07:55 My alarm goes off. But I’m already awake. And I promise, I wasn’t scrolling through my phone 👀
08:15 Think, in the shower: “What if I leave and regret it? What if I stay and regret it?”
08:17 Also: “Why did Apple make “copy text from image” exclusive to some iPhones when you can literally just do it on Google Photos? Ugh.”
08:55 Head to work.
10:30 Catch a quick breakfast.
13:20 Have a mini-existential breakdown and ask myself “Am I even doing enough, or maybe even too much?”
13:30 Go back to work. Three patients have arrived, at the same time.
16:30 Think: “What if I don’t have what it takes, whatever “it” is anyway? What if my plans don’t work out?”
17:05 Head home, enjoying the lone drive where I can just…be.
18:30 Think: “I wonder what life would have been like if I’d gone to another school, town or country.”
20:00 Make myself a warm cup of tea. I’m slightly addicted at this point.
20:35 Agonise over posting a photo online.
21:05 Binge-watch Merlin episodes on Netflix to distract myself.
21:12 Delete proposed post.
21:13 More Merlin.
23:15 Think: “Maybe that post wasn’t so bad.”
23:55 Write a late-night journal entry:
Do you ever think…what if I’m not who I think I am? What if I’m not actually smart enough or kind enough or hardworking enough or deserving enough?
They say to have dreams bigger than you, but what happens when they become a hindrance rather than an inspiration?
00:05 Finally fall asleep.
An abridged version.
Described as the tendency to monitor, analyse and control every single thought, overthinking is actually more common than thought (hehe).
While it’s clearly beneficial to think things through, this can easily become toxic when we replay the same problem over and over again, unproductively. This can then lead to regrets, self-blaming and an inability to move on/“analysis paralysis”.
But even though it seems like “who cares?”…
It’s the basis for the treatment modality — Cognitive Behavioural Therapy — used in managing some mental illnesses, such as clinical depression and anxiety disorder.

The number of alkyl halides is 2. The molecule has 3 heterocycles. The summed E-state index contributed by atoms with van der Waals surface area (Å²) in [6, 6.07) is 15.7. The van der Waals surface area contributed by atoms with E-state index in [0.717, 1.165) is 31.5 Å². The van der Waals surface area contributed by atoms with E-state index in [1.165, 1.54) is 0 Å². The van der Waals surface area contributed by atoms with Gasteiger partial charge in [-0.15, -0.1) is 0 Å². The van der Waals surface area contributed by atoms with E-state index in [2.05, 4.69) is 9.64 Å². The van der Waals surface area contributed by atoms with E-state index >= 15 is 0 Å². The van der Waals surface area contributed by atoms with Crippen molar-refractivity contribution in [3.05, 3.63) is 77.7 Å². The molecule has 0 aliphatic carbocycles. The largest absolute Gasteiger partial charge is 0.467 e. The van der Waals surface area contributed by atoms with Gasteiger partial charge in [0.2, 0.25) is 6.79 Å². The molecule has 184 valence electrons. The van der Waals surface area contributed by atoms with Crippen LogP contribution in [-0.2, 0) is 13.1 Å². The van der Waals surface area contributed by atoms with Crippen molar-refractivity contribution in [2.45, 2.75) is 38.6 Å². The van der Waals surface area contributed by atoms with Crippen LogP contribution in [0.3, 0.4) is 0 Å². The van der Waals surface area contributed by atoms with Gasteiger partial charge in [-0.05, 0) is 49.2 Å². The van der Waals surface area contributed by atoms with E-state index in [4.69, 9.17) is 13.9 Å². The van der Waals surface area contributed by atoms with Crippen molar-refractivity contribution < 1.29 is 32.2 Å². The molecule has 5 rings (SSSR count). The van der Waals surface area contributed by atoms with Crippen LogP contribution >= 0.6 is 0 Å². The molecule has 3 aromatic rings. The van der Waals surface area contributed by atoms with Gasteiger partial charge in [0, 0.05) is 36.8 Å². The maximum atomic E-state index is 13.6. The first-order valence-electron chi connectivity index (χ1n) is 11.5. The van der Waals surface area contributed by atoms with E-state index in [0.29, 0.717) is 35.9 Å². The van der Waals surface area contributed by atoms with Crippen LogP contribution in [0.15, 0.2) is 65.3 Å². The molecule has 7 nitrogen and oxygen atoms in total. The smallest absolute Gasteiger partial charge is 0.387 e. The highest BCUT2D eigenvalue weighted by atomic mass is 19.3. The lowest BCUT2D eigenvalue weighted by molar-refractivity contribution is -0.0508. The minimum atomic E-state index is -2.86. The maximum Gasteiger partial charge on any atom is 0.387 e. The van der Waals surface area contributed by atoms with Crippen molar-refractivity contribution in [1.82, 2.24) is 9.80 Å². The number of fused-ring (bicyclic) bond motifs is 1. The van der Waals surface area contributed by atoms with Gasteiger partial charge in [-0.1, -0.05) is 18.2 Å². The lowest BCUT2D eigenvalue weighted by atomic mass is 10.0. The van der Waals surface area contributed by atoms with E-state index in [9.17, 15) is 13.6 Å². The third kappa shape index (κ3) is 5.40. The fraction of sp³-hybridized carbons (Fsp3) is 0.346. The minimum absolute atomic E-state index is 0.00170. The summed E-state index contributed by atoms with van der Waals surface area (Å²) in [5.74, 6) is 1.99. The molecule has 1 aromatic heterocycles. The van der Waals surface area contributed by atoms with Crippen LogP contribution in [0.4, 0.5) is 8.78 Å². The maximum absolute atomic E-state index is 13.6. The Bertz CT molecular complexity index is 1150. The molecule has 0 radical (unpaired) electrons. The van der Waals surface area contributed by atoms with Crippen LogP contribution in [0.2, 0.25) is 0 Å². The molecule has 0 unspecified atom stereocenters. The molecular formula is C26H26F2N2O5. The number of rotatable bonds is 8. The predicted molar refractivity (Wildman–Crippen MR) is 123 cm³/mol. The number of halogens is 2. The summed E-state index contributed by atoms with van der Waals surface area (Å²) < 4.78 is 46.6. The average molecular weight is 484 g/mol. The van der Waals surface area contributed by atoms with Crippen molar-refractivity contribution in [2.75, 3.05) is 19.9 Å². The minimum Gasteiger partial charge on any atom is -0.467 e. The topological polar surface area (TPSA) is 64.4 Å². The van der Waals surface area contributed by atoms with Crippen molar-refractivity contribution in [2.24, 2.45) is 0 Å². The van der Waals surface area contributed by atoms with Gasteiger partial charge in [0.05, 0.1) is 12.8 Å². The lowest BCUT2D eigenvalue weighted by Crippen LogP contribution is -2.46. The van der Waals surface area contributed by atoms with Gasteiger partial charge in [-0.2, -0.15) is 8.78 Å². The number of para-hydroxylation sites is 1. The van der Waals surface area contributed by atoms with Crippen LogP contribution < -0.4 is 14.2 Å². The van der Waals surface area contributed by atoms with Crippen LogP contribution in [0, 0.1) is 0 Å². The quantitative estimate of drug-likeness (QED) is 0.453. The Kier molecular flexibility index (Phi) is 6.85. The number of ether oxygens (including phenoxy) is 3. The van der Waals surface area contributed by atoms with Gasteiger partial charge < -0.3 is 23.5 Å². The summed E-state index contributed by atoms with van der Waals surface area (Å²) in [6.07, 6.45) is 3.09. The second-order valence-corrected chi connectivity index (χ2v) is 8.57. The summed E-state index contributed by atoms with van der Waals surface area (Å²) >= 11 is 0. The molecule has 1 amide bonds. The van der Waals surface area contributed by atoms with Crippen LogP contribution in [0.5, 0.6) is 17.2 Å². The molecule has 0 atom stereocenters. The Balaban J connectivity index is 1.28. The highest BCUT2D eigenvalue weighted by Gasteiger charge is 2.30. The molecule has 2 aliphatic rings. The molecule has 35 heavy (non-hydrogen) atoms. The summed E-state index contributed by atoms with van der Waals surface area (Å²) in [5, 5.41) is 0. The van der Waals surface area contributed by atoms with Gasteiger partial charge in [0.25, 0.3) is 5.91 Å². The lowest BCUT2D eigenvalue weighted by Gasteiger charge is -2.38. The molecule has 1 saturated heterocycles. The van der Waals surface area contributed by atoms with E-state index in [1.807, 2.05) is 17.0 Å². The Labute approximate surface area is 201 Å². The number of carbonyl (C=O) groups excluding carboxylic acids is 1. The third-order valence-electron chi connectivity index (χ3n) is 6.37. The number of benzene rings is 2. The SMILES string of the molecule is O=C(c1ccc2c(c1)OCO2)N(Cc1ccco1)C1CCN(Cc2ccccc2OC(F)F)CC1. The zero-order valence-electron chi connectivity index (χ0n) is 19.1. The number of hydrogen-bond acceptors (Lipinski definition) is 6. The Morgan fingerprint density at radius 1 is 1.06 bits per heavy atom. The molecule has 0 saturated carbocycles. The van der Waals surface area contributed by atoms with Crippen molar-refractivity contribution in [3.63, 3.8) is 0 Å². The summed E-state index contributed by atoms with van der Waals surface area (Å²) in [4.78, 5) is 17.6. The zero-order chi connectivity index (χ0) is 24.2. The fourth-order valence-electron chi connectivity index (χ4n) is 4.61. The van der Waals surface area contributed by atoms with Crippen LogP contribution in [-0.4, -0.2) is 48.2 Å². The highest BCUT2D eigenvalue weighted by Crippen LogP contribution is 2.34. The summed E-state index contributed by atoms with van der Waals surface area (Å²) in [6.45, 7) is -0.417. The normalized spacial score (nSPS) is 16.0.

There’s actually a (bi-)directional relationship between our thoughts and emotions. These go on to affect our behaviours, and life as a whole.
And while there’s a philosophical angle to what thoughts even are, let’s look at psychology today.
In case you missed last week’s issue on Why Doing Good Feels Good.
I mean, while it’s perfectly normal to think through things, overthinking plays into the human tendency to overdo things. This usually never ends well.
Why do some of us tend to overthink, while it seems like other people underthink (wait, is that a thing?)
Why we overthink
“When overthinking, you create a million scenarios in your mind, starting from a simple thought, and in this tornado, it's easy to get plagued with negative emotions. As most overthinkers, you're worried about the future and forget to live the present.” — Source
Overthinking is a response to our primitive instinct to stay alert and safe.
But this is closely related to another factor — past trauma. This is because it rewires the brain to become on edge.
“Overthinking can happen to anyone, but those who have experienced trauma can be especially vulnerable.”
But what about personality traits? Is it associated with certain people, regardless of past events? Dr Sherman, a psychologist, seems to think so.
"When people are perfectionists they can ruminate about mistakes they made or may make.” — Dr. Sherman
Life in itself can be difficult.
Why do we make it harder by thinking about things that probably don’t matter?
I personally think it’s because overthinking gives a false sense of control, and can be its own form of procrastination. It can be addictive, even when we actually do want it to stop.
At least this has been my experience, especially over the past few days. I spoke more about it in this personal post up on Patreon.
Make it stop…?
I’ve come across different hacks that are supposed to help — meditation, talking to a friend, trying to think positively instead. All of which work.
But in my experience, what has helped me is to disengage. And I mean that in physical terms.
Spending time outdoors is a huge one.
There’s something about not being too inside-my-own-head by not being literally inside a building as well. It’s less claustrophobic.
But only after writing a list of these bothersome thoughts, especially the more recurrent ones, can I disengage to some degree.
What are these thoughts?
Which ones can I do something about?
Which need to be left alone as nothing really can be done?
Maybe there’s some comfort to be found in the fact that no matter how much we think through a thing, there can still be loopholes we’ll miss.
And I still don’t have a full grasp on everything. But it’s definitely a start.
Like trying to not over-think if this letter perfectly articulated my thoughts.
🔌 Recommendation of the week!
This touching animated short film on depression, stepping into the light, growing and finding community.
It had me smiling throughout and of course, inspired me to jot a couple of things in my journal.